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Three Weeks in British Columbia #8, Tofino

 BLOG #51, SERIES #8




December 20, 2017

And now we come to the beach town of Tofino itself, the hub of life at the terminus of Highway 4. Interesting, isn’t it? Lund, Port Hardy, and Tofino–each one is situated at an end of a road. I find such ends of roads to be intriguing. Perhaps because there are, in comparison, so few of them in the U.S.

One of the miracles of this wild Pacific Coast is that it has not yet been blighted by towering high-rise condos, such as is all too true of much of the U.S. coastline. British Columbians obviously have made some tough decisions where it comes to what to preserve intact and what to prevent.

Of it, Andrew Hempstead (in his Moon British Columbia handbook) notes, “The bustling tourist town of Tofino sits at the end of a long narrow peninsula, with the only road access to the outside world being winding Highway 4. In winter, it’s a quiet, friendly community with a population of fewer than 2,000. In summer, the population swells to several times that size, and the village springs to life. Fishing boats pick up supplies and deposit salmon, cod, prawns, crabs, halibut, and other delicacies of the sea, and cruising, whale watching, and fishing boats, along with seaplanes, do a roaring business introducing visitors to the natural wonders of the West Coast.” Speaking of seaplanes, Byron, whose day job is keeping Alaska Airlines pilots updated on aviational technological changes, has a sideline passion: flying seaplanes all over this region.

As for Lonely Planet editors, here is their introductory take on the town: “Transforming from resource outpost to hippie enclave and now a resort town, Tofino is Vancouver Island’s favorite outdoorsy retreat. It’s not surprising that surf fans, families, and city-escaping Vancouverites keep coming: packed with activities and blessed with spectacular local beaches, it sits on Clayoquot Sound, where forested mounds rise from roiling, ever dramatic waves.”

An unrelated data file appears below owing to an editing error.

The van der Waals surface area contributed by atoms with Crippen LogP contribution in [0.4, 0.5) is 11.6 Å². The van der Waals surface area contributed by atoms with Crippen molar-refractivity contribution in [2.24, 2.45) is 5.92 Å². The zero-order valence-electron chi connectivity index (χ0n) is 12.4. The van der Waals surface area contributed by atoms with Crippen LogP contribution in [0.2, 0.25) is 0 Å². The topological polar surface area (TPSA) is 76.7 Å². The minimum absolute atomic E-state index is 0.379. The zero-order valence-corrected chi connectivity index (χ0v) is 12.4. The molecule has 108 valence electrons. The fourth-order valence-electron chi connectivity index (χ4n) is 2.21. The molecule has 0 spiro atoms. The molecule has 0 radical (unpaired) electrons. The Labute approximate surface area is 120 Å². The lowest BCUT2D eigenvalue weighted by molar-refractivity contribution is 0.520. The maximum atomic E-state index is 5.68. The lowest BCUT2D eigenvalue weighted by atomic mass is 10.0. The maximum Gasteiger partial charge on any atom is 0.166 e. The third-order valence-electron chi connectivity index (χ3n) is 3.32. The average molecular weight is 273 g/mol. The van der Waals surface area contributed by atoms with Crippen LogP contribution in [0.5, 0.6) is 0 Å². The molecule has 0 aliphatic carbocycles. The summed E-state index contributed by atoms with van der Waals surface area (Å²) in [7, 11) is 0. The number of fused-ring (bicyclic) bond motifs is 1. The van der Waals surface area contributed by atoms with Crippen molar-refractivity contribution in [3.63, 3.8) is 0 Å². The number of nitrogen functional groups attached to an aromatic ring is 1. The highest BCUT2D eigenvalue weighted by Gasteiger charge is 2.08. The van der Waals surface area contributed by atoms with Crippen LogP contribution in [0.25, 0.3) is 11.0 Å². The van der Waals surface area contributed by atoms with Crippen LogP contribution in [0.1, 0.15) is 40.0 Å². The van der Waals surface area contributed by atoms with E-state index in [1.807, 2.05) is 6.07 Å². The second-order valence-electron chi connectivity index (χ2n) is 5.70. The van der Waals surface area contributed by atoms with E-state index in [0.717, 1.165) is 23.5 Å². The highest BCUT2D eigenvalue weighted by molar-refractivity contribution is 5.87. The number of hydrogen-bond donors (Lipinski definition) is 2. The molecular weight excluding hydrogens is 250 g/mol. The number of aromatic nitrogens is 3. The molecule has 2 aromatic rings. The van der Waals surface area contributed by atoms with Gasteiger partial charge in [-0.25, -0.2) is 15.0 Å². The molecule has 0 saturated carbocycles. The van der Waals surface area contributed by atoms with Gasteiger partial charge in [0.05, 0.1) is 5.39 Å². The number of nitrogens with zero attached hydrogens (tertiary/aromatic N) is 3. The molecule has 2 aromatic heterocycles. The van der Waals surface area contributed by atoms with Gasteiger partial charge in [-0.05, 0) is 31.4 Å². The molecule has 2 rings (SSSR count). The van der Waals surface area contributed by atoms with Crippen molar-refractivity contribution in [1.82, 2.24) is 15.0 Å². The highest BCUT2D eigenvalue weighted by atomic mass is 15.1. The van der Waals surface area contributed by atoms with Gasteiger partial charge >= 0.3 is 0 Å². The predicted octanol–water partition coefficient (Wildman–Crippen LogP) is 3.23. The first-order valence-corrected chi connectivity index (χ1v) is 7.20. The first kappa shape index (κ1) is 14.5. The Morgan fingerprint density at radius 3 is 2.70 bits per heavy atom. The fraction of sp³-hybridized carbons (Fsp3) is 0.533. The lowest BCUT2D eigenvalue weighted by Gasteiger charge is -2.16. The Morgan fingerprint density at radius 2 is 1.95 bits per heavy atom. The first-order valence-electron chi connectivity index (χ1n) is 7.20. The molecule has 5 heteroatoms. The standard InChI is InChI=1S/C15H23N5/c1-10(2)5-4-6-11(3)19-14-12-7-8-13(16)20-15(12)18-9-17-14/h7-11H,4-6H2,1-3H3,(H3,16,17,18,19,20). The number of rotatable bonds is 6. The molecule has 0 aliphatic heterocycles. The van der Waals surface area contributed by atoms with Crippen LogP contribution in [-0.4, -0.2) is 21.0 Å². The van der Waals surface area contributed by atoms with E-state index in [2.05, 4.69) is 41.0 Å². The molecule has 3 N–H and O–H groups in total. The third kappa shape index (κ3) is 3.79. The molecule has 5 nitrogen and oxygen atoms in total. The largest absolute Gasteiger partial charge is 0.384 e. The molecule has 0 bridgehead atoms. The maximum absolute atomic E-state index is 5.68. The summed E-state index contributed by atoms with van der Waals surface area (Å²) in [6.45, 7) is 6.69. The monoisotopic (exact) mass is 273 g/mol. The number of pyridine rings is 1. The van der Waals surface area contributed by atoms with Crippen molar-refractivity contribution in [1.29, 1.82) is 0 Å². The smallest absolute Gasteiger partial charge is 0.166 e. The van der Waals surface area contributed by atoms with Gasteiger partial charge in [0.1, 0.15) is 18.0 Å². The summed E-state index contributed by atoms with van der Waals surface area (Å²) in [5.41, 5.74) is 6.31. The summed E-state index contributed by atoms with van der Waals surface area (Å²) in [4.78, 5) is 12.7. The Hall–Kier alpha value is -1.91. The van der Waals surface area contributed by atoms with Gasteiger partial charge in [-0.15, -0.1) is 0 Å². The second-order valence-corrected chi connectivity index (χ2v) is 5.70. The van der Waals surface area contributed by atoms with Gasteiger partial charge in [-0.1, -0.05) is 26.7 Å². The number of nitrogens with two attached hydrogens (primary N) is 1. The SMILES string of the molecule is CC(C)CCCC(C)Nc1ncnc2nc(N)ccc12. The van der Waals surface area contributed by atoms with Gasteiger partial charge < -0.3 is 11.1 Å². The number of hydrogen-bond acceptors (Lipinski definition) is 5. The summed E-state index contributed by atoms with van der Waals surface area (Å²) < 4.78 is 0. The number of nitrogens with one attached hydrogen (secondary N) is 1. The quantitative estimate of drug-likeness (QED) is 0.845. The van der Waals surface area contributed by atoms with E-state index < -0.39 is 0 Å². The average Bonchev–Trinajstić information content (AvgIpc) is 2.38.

We wandered through the town, savoring its uniqueness. Of course, I had to find another coffee mug to haul home to my museum-size collection of other coffee cups: one of Connie’s crosses that she bears [not quietly, I might add] for being married to a collector. We also tried out a number of eateries (the most popular one being a truck called “Tacofino” where we joined hundreds of others waiting for their Mexican food fix). We had to wait for over an hour just to reach the front of the line.

Our first night’s stay was in a condo called “Raven’s Retreat,” set on the water. It was hard to leave it. We also spent quite a bit of time down by the harbor watching seaplanes flying in and out. The second night we spent in Rain Forest Inn, itself positioned in a rain forest.

We’ll conclude this B.C. sojourn story in mid-January.